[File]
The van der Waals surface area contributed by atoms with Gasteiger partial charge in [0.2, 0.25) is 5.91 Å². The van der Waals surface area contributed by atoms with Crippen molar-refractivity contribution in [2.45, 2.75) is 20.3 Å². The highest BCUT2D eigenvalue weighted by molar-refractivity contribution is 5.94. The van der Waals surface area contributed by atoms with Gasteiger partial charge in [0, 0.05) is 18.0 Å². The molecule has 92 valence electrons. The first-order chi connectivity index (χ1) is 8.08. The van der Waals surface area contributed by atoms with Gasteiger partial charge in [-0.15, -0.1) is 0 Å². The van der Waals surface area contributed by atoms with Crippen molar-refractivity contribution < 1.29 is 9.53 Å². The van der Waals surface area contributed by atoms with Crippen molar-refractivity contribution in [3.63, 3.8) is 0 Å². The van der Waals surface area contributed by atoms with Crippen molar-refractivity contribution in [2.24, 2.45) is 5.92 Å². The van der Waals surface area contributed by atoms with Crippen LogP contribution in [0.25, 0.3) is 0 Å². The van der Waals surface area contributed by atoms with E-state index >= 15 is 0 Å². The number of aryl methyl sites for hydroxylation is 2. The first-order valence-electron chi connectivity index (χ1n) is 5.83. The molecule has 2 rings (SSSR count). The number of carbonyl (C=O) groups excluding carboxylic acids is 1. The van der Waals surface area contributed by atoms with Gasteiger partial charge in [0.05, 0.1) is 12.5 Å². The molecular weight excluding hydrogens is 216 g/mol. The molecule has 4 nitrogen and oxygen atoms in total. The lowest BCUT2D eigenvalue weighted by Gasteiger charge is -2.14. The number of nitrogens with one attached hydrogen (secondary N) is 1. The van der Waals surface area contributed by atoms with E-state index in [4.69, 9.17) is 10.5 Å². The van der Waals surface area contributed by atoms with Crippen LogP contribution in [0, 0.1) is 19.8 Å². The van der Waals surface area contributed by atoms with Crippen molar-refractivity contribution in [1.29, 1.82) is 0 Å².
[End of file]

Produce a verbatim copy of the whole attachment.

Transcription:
The van der Waals surface area contributed by atoms with Gasteiger partial charge in [0.2, 0.25) is 5.91 Å². The van der Waals surface area contributed by atoms with Crippen molar-refractivity contribution in [2.45, 2.75) is 20.3 Å². The highest BCUT2D eigenvalue weighted by molar-refractivity contribution is 5.94. The van der Waals surface area contributed by atoms with Gasteiger partial charge in [0, 0.05) is 18.0 Å². The molecule has 92 valence electrons. The first-order chi connectivity index (χ1) is 8.08. The van der Waals surface area contributed by atoms with Gasteiger partial charge in [-0.15, -0.1) is 0 Å². The van der Waals surface area contributed by atoms with Crippen molar-refractivity contribution < 1.29 is 9.53 Å². The van der Waals surface area contributed by atoms with Crippen molar-refractivity contribution in [3.63, 3.8) is 0 Å². The van der Waals surface area contributed by atoms with Crippen molar-refractivity contribution in [2.24, 2.45) is 5.92 Å². The van der Waals surface area contributed by atoms with Crippen LogP contribution in [0.25, 0.3) is 0 Å². The van der Waals surface area contributed by atoms with E-state index >= 15 is 0 Å². The number of aryl methyl sites for hydroxylation is 2. The first-order valence-electron chi connectivity index (χ1n) is 5.83. The molecule has 2 rings (SSSR count). The number of carbonyl (C=O) groups excluding carboxylic acids is 1. The van der Waals surface area contributed by atoms with Gasteiger partial charge in [0.05, 0.1) is 12.5 Å². The molecular weight excluding hydrogens is 216 g/mol. The molecule has 4 nitrogen and oxygen atoms in total. The lowest BCUT2D eigenvalue weighted by Gasteiger charge is -2.14. The number of nitrogens with one attached hydrogen (secondary N) is 1. The van der Waals surface area contributed by atoms with E-state index in [4.69, 9.17) is 10.5 Å². The van der Waals surface area contributed by atoms with Crippen LogP contribution in [0, 0.1) is 19.8 Å². The van der Waals surface area contributed by atoms with Crippen molar-refractivity contribution in [1.29, 1.82) is 0 Å².